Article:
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Ferry Services Study Required

i Oct 18th No Comments by

Action Required Before Ferry Tender Expires

Time is running out.

The service is up for tender in 2011 – which is far too short a period of time to attract serious new bidders.

This would indicate that we are quite likely to be stuck with the same coterie of operators – providing the same sub-standard service — until 2021.

LIM has urged the Hong Kong government to conduct a proper wide-ranging study into the needs of Lantau residents from scratch (it uses the phrase ab-initio) — in other words jettisoning the preconceptions, assumptions and methodologies dating back in some cases to the 1950s, in order to conduct a meaningful survey of what is needed by Lantau residents now, particularly given recent demographic and cultural changes.

“We find it inconceivable that the present ferry schedules, dating from 1999 and not based upon any study of the needs of the public, can be also be the most efficient.

“Our concern is that the public could be paying high fares for an inefficient service that does not even meet [its] needs.”

[box]View LIM’s position paper on the provision of appropriate and sustainable ferry services for Hong Kong’s outlying islands[/box]

The last tender in 2007 attracted zero bids, local or international, forcing the government onto the back foot – it had to plead with the ferry companies to take part.

A promised government review “with a view to enhancing the long-term financial viability for these services and maintaining fare stability,” pledged in 2008, has yet to materialize.

 

To add insult to injury, the fare-rise/sailings reduction model introduced in July 2008 when oil prices topped US$140 per barrel remain in force even though prices have fallen from that peak to around $70.

“Regrettably, we have been left with the perception that no thought has been given since 2008 and that we are heading for a repeat, in 10 months time, of the appalling 2007/8 debacle.”

In the morning, there’s nothing fast ferry-wise between 7 am and 8.05 am. The 7 am fast ferry gets into Central at 7.30.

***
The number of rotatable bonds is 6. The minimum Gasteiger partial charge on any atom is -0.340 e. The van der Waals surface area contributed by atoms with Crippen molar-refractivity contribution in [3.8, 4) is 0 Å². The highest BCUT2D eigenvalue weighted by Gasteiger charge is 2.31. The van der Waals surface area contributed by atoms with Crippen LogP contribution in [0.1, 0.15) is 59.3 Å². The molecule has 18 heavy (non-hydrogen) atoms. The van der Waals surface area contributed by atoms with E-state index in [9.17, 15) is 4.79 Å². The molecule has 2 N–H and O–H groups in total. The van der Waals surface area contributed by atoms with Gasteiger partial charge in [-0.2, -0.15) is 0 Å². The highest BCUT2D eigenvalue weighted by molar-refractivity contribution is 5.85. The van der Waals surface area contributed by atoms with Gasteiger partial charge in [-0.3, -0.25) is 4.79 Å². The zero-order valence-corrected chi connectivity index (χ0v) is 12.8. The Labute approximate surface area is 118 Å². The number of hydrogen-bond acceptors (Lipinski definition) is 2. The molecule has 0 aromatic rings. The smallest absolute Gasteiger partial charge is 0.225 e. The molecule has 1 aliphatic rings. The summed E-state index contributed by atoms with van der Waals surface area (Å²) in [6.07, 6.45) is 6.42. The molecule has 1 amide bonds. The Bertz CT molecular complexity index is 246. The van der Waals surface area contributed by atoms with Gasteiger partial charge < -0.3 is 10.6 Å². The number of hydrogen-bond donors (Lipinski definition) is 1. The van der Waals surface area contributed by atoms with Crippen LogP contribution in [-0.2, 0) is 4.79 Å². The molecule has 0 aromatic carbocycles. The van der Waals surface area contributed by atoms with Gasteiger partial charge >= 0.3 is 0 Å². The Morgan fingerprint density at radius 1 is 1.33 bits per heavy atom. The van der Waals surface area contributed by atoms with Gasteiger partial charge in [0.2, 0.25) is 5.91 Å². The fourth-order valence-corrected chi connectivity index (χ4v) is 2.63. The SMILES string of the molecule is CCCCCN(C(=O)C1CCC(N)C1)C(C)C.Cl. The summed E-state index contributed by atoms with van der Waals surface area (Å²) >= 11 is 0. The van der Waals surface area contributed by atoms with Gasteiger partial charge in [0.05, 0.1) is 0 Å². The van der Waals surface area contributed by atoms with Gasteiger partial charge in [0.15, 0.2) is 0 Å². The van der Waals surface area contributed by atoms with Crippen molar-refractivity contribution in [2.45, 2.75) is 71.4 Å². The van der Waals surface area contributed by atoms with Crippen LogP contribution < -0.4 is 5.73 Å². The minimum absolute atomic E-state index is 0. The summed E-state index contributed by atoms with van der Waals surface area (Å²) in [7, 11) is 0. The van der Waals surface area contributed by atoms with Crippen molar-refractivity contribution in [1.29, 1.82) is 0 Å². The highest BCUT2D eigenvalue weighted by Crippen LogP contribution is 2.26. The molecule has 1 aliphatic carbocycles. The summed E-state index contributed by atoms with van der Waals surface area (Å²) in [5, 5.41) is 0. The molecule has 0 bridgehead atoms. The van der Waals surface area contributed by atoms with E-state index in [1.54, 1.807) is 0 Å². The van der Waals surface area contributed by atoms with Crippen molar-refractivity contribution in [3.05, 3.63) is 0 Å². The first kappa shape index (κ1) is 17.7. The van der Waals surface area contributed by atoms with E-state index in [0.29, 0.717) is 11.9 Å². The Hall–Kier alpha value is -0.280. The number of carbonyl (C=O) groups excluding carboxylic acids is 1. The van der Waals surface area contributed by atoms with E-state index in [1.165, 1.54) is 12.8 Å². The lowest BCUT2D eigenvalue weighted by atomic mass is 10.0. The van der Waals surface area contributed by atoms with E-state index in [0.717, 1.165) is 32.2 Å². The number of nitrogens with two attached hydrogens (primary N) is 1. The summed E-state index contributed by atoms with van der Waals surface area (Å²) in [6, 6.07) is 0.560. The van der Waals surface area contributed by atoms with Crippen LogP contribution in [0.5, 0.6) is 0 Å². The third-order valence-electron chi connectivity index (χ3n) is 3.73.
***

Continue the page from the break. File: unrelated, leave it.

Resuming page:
The next one, at 8.05 am, doesn’t arrive until 8.40 am at the earliest – it’s often later — decanting us into Central at the peak of the rush hour.

A 7.30 and/or 7.45 am fast ferry departure would make all the difference, passengers say.

Top of the list of complaints centres on the absurdly long gap between the fast ferry departures in the evening – there are none between 7.30 and 9.30 pm and none between 9.30 and 11.30 pm.

Slow ferry sailings at 8 pm and 8.30 pm and again at 10.30 pm are extremely unpopular.

There is virtually no freight carried on those sailings; the slow sailings cater for those unwilling or unable to pay the higher fare (almost double) charged for travelling by fast ferry.

New World First Ferry Services Ltd says operating costs for fast and slow ferries were about the same.

As such, either fast ferry passengers are subsidizing the (inefficient and polluting) slow ferries or the company is ripping off fast ferry fare-payers.

“At a meeting with a representative of First Ferry, we asked why the 10.30pm ferry could not be replaced by a fast ferry because it is unlikely that there would be any freight at that time.”

“The answer given was that it was necessary for people with monthly tickets. In response, we suggested that, perhaps, they could be given a special dispensation on that ferry for the benefit of the majority. End of discussion!”

New World First Ferry Services Ltd is jointly owned by Chow Tai Fook Enterprises Limited and NWS Holdings Limited. Chow Tai Fook is a private company owned by property tycoon Cheng Yu-tung, who is its chairman, as well as the chairman of New World Development Co. Ltd.

Chow Tai Fook is the major shareholder of New World Development Co. Ltd. (HKSE: 0017).

HIGHLIGHTS OF THE LIM PAPER

“… the price for a journey on the MTR for 28 minute from Tsuen Wan to
Central – comparable to the ferry journey from Mui Wo – is $11.50. The present fast ferry fare is
$22.50.”

“Even a cursory look reveals some ‘sailings’ that
are inexplicable.

“Gaps between arrival times varies from ZERO to 80 minutes;
… the morning schedule from Mui Wo has inexplicable redundant ‘bunching’ and an excess of
slow ferries;

“The evening schedule also has no apparent rationality. The provision of two slow ferries, one at 20.00 and another 30 minutes later at 20.30 can only be described as ‘weird’.”

“Most outstanding observations are that the morning schedule has a fast ferry gap of 65 minutes at the peak demand period and

the evening has a fast ferry gap of 120 minutes during a period of high demand.”

From First Ferry:
“In respect of your request for average figures for each sailing over the month, we have
requested the ferry operator to consider the request. However, as the information is operational
information for internal use, the ferry operator considers it not appropriate to disclose.”

LIM: “Notwithstanding our doubts about perpetuating the slow ferries, we suggest that the old three deck
ferries provide a delightful way to travel. It is a puzzle why nobody has used these as a
tourist attraction perhaps for inter-island tours.
Two deck ferries on the other hand, have few redeeming features.”

 

 

 


 

 

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